I'm still trying to learn the symbolism of the door knocking last night. The woman at the museum said it represents the death of Christ. I think there's probably more detail than that, but I'm not sure if she was able to translate it into English. It was another instance where I wished I could understand Greek. 

We'll sort of be taking it easy this afternoon. As always, I'll let you know if I see anything, or make any more mistakes.

Friday, April 14, 2017

Great Friday Update 6

The end of the procession was noteworthy, I'm just not sure exactly what it was. If one of you know what the symbolism is, I'd love to hear from you.

It took about an hour for the procession to return to the church. I don't know their full route, and I kind of wish I had stuck it out so I could tell you. I am really glad I was able to watch the end of it from our balcony.

Here's what happened (recorded below):

This first video shows the cross being carried up the stairs, followed by the bier. The church's sound system was malfunctioning a bit, but you could easily hear what the guys carrying the bier were saying. I can't translate for you, but it's probably similar to what people everywhere say when they're carrying something large, heavy, and precious as a group.

This second video was started about a minute after the first ended. The bier is at the top of the stairs in front of the church doors. The outside lights were shut off, so the whole church was in darkness. This is the part of the service that I can't explain to you yet. One of the priests was yelling, and another was responding. Then, as the first priest was yelling, he started pounding on the door. They went back and forth for a bit, then the doors were flung open, and the lights turned on. I'm having a hard time finding the symbolism behind the knocking and opening of the doors. I could conjecture, but I'd probably be wrong. I'll do more research tomorrow, but, again, if you know and can tell me, please do.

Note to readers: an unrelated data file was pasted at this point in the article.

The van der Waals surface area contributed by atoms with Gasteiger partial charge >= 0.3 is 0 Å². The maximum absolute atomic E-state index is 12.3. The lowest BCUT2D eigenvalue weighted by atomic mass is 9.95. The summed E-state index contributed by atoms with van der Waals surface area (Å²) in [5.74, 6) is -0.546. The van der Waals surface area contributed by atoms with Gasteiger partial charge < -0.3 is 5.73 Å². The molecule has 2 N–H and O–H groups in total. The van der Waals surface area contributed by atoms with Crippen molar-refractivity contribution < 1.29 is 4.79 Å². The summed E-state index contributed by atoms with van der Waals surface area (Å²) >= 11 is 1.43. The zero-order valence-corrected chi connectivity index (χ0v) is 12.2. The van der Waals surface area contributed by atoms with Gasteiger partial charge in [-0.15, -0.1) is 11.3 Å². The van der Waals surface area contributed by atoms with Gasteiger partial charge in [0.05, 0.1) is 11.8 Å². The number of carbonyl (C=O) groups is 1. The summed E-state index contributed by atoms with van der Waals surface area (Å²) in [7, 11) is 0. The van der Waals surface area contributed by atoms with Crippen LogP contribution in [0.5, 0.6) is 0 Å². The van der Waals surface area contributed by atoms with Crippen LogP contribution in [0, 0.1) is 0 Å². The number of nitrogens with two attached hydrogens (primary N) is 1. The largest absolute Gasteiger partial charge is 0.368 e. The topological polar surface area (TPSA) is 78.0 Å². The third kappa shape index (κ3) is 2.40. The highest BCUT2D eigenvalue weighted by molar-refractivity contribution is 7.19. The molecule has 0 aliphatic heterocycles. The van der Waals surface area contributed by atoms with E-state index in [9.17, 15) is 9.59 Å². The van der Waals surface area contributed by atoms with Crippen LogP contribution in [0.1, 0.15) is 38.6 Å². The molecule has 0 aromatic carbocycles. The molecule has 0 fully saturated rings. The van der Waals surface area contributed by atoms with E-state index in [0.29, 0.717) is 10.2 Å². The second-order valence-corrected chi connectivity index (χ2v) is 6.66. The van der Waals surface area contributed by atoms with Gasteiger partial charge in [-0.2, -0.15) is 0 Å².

After the doors were flung open, the people walked into the front doors of the church underneath the bier, and then exited through the side door. I know the symbolism of this--it represents entering the tomb with Christ. Everything is quiet now. The bier is inside the church again, in the same place as this morning. Only a few people are still milling around.

Tomorrow will be less eventful during the day. Phil and I have to attend a function for our actual church, but will be home in time for the big celebration. I'll be sure to keep you updated.

Until tomorrow.

Great Friday Update 5

The procession is still going on. I only walked partway, so I could come home and try to catch it from above. I bought my candle from one of the street vendors because I wanted to save our other ones for tomorrow. I lit my candle with the flame from a little girl's candle. I don't know if that's how you're supposed to do it--politely shoving your candle into someone else's--but that's what I did. We walked down the middle of the road, which had been strewn with rose petals.

I can hear fireworks going off in the distance. I guess people couldn't wait until tomorrow.

The bells are still mourning.

It was hard to take photos in the dark without being obvious. Other people were using flash, but they can speak Greek, understand local customs, and are actually Greek Orthodox. You're stuck with my grainy creep shots.

That thing just right of center is the cross. 

That thing coming down the stairs in the middle is the decorated bier. 
This wasn't a significantly moving experience for me. It was cool to do, but it felt more like a family gathering for people I've never seen in my life. It was a much more jubilant affair than I'd been led to believe. People kept running into friends, and greeting them expressively. Walking in the procession itself also wasn't life-changing. A few people were smoking, and a lot were talking on their cell phones. I was pretty far back in the group. Maybe if you're closer to the priests it's more reverent.

The church is dark now, except for the outside lights. I'm watching for the procession to return to see what happens. If it's anything noteworthy, I'll let you know.

Great Friday Update 4

The bells changed around 7pm, calling people to church. Services are going on now. They are singing hymns, which I'm 100% sure has happened before, but it's the first time I've noticed. People are cramming their way into the church. The older folks arrived earlier, on time, probably. Just waiting for the procession, now.